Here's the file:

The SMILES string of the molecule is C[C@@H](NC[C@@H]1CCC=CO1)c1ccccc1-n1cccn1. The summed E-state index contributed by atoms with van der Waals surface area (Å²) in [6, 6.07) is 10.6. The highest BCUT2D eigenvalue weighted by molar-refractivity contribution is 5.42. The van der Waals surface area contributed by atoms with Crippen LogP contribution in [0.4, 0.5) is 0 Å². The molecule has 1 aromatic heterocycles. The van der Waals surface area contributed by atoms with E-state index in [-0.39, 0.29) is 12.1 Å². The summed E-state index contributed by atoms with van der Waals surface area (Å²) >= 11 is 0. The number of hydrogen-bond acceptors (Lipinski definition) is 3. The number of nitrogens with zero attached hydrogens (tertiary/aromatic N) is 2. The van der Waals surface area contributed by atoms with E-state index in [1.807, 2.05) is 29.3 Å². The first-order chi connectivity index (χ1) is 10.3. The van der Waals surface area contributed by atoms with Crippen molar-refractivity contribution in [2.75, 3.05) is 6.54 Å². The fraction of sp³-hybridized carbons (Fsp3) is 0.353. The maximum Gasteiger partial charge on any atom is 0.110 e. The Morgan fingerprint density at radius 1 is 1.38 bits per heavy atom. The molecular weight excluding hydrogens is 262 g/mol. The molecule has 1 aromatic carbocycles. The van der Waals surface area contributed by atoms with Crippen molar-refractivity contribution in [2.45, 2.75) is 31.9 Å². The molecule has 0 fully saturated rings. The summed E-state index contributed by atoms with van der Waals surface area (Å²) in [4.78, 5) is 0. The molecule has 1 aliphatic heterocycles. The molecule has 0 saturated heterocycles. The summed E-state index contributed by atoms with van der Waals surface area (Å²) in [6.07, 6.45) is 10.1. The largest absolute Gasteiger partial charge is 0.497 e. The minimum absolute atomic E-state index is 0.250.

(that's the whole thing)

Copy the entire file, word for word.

The SMILES string of the molecule is C[C@@H](NC[C@@H]1CCC=CO1)c1ccccc1-n1cccn1. The summed E-state index contributed by atoms with van der Waals surface area (Å²) in [6, 6.07) is 10.6. The highest BCUT2D eigenvalue weighted by molar-refractivity contribution is 5.42. The van der Waals surface area contributed by atoms with Crippen LogP contribution in [0.4, 0.5) is 0 Å². The molecule has 1 aromatic heterocycles. The van der Waals surface area contributed by atoms with E-state index in [-0.39, 0.29) is 12.1 Å². The summed E-state index contributed by atoms with van der Waals surface area (Å²) >= 11 is 0. The number of hydrogen-bond acceptors (Lipinski definition) is 3. The number of nitrogens with zero attached hydrogens (tertiary/aromatic N) is 2. The van der Waals surface area contributed by atoms with E-state index in [1.807, 2.05) is 29.3 Å². The first-order chi connectivity index (χ1) is 10.3. The van der Waals surface area contributed by atoms with Crippen molar-refractivity contribution in [2.75, 3.05) is 6.54 Å². The fraction of sp³-hybridized carbons (Fsp3) is 0.353. The maximum Gasteiger partial charge on any atom is 0.110 e. The Morgan fingerprint density at radius 1 is 1.38 bits per heavy atom. The molecular weight excluding hydrogens is 262 g/mol. The molecule has 1 aromatic carbocycles. The van der Waals surface area contributed by atoms with Crippen molar-refractivity contribution in [2.45, 2.75) is 31.9 Å². The molecule has 0 fully saturated rings. The summed E-state index contributed by atoms with van der Waals surface area (Å²) in [4.78, 5) is 0. The molecule has 1 aliphatic heterocycles. The molecule has 0 saturated heterocycles. The summed E-state index contributed by atoms with van der Waals surface area (Å²) in [6.07, 6.45) is 10.1. The largest absolute Gasteiger partial charge is 0.497 e. The minimum absolute atomic E-state index is 0.250.